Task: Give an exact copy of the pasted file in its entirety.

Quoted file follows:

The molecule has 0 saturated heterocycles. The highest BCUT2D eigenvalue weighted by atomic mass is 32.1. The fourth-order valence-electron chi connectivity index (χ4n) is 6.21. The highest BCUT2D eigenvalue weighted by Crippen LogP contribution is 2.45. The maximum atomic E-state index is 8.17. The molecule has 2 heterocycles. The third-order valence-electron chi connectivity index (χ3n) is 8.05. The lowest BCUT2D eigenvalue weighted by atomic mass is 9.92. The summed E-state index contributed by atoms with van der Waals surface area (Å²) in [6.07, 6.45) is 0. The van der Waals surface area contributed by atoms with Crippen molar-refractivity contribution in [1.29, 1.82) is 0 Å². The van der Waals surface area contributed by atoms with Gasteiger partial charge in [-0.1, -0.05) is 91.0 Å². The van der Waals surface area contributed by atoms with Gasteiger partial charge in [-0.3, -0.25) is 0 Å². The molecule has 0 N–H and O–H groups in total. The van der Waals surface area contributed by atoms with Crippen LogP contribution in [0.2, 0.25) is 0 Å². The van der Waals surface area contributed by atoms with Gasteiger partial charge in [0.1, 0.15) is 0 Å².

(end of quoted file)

The molecule has 0 saturated heterocycles. The highest BCUT2D eigenvalue weighted by atomic mass is 32.1. The fourth-order valence-electron chi connectivity index (χ4n) is 6.21. The highest BCUT2D eigenvalue weighted by Crippen LogP contribution is 2.45. The maximum atomic E-state index is 8.17. The molecule has 2 heterocycles. The third-order valence-electron chi connectivity index (χ3n) is 8.05. The lowest BCUT2D eigenvalue weighted by atomic mass is 9.92. The summed E-state index contributed by atoms with van der Waals surface area (Å²) in [6.07, 6.45) is 0. The van der Waals surface area contributed by atoms with Crippen molar-refractivity contribution in [1.29, 1.82) is 0 Å². The van der Waals surface area contributed by atoms with Gasteiger partial charge in [-0.1, -0.05) is 91.0 Å². The van der Waals surface area contributed by atoms with Gasteiger partial charge in [-0.3, -0.25) is 0 Å². The molecule has 0 N–H and O–H groups in total. The van der Waals surface area contributed by atoms with Crippen LogP contribution in [0.2, 0.25) is 0 Å². The van der Waals surface area contributed by atoms with Gasteiger partial charge in [0.1, 0.15) is 0 Å².